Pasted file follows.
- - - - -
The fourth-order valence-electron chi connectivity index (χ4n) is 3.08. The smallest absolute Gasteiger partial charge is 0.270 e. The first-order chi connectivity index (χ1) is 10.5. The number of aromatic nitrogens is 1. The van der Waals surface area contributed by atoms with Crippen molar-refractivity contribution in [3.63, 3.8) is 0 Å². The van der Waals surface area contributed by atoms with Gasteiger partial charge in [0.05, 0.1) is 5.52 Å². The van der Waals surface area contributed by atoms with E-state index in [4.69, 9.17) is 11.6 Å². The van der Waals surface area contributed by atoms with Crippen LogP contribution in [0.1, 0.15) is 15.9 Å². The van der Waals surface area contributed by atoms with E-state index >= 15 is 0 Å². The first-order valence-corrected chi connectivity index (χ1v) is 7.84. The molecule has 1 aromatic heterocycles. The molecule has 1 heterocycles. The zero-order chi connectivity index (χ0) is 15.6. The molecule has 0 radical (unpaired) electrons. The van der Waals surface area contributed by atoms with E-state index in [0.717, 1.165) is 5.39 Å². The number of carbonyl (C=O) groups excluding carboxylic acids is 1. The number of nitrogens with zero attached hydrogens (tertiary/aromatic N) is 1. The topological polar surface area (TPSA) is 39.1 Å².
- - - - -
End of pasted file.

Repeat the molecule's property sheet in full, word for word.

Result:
The fourth-order valence-electron chi connectivity index (χ4n) is 3.08. The smallest absolute Gasteiger partial charge is 0.270 e. The first-order chi connectivity index (χ1) is 10.5. The number of aromatic nitrogens is 1. The van der Waals surface area contributed by atoms with Crippen molar-refractivity contribution in [3.63, 3.8) is 0 Å². The van der Waals surface area contributed by atoms with Gasteiger partial charge in [0.05, 0.1) is 5.52 Å². The van der Waals surface area contributed by atoms with E-state index in [4.69, 9.17) is 11.6 Å². The van der Waals surface area contributed by atoms with Crippen LogP contribution in [0.1, 0.15) is 15.9 Å². The van der Waals surface area contributed by atoms with E-state index >= 15 is 0 Å². The first-order valence-corrected chi connectivity index (χ1v) is 7.84. The molecule has 1 aromatic heterocycles. The molecule has 1 heterocycles. The zero-order chi connectivity index (χ0) is 15.6. The molecule has 0 radical (unpaired) electrons. The van der Waals surface area contributed by atoms with E-state index in [0.717, 1.165) is 5.39 Å². The number of carbonyl (C=O) groups excluding carboxylic acids is 1. The number of nitrogens with zero attached hydrogens (tertiary/aromatic N) is 1. The topological polar surface area (TPSA) is 39.1 Å².